May 28, 2015
Red Alert Politics
Matt Salmon

America is a land made great by free trade.

Since our inception, trade has been a means for economic prosperity and global influence.  Strong trading relationships have made partnerships stronger and provided valuable markets for high quality American goods and services.

Sadly, while the U.S. has a predominantly open market, there are many countries that have enacted trade barriers that keep American made products off their shelves.  Free trade agreements are the means to open global trade and create a level playing field for American workers and products.

There has been a lot of talk recently about the threat that Trade Promotion Authority (TPA) poses to America, and I’m here to set the record straight.

Let’s talk about what TPA is and isn’t.

TPA is not the Trans-Pacific Partnership (TPP).

Trade promotion authority allows the President to negotiate an agreement with other member states while granting those states the assurance that the deal they ultimately strike will be quickly approved or denied by the U.S. Congress.  Should TPP, or any subsequent free trade agreement, strike a bad deal for Americans, Congress can (and should) vote it down.

TPA is not a way to encourage the offshoring of American jobs. Quite the contrary –free trade agreements are designed to open new markets to American goods and services, enabling domestic producers to sell their products in more places and to more people.  95 percent of the world’s consumers live outside the U.S. and our economic growth demands that we reach out to the billions of customers that live, work, and consume beyond our borders. As a way to encourage other nations to quickly negotiate and adopt those free trade agreements, TPA is an incentive to increase the size of the market for American products.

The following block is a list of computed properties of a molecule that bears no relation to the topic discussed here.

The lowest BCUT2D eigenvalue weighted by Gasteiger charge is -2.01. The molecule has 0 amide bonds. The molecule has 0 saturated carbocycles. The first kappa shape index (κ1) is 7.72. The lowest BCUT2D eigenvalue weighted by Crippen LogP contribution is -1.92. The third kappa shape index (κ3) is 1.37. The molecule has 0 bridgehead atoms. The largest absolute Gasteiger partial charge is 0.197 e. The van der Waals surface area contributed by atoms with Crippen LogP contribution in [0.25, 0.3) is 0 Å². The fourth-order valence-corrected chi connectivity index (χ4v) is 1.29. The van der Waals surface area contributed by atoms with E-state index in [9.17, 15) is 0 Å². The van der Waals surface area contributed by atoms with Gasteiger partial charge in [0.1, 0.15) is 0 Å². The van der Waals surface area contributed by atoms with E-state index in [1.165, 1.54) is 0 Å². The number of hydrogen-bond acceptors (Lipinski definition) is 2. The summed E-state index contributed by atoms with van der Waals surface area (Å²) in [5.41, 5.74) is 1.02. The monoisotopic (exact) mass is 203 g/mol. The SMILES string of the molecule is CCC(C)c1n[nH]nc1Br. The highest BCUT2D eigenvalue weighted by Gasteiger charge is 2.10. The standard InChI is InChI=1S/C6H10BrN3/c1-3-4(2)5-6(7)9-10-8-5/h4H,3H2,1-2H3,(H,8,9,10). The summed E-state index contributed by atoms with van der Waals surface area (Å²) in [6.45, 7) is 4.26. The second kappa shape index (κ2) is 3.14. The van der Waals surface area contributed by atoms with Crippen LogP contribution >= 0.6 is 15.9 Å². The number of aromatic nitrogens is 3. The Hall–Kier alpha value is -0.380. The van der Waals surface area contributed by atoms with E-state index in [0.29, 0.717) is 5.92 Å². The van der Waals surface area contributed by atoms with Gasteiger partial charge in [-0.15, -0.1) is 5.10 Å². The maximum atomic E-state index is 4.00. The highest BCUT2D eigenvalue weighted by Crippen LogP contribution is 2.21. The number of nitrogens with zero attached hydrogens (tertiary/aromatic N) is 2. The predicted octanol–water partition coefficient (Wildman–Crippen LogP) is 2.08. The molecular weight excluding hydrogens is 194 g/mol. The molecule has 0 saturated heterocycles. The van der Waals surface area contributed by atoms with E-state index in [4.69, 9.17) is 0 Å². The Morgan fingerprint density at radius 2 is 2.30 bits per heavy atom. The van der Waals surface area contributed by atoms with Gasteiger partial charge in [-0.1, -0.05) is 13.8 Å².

TPA is the best way America has to address our chronic trade deficit.  Many Americans know that our largest single-country trade deficit is with China.  In fact, in 2014, America bought $342.6 billion more in imports from China than we exported to them.  Yet it is important to note that China is a nation with whom we do not have a free trade agreement and with whom trade promotion authority has never been used by a president to negotiate with China. But for the 20 countries with whom we have FTAs, we have an aggregate trade surplus of $58 billion.  And each of those free trade agreements, spanning numerous administrations, was negotiated using trade promotion authority.

America needs to open markets to our goods and services.  On the global stage, we must be competitive and not be content to send our money overseas and provide a lucrative market to others who protect their industries with restrictive trade barriers.

Trade promotion authority is the avenue to achieve that end, and that’s why I support its passage.

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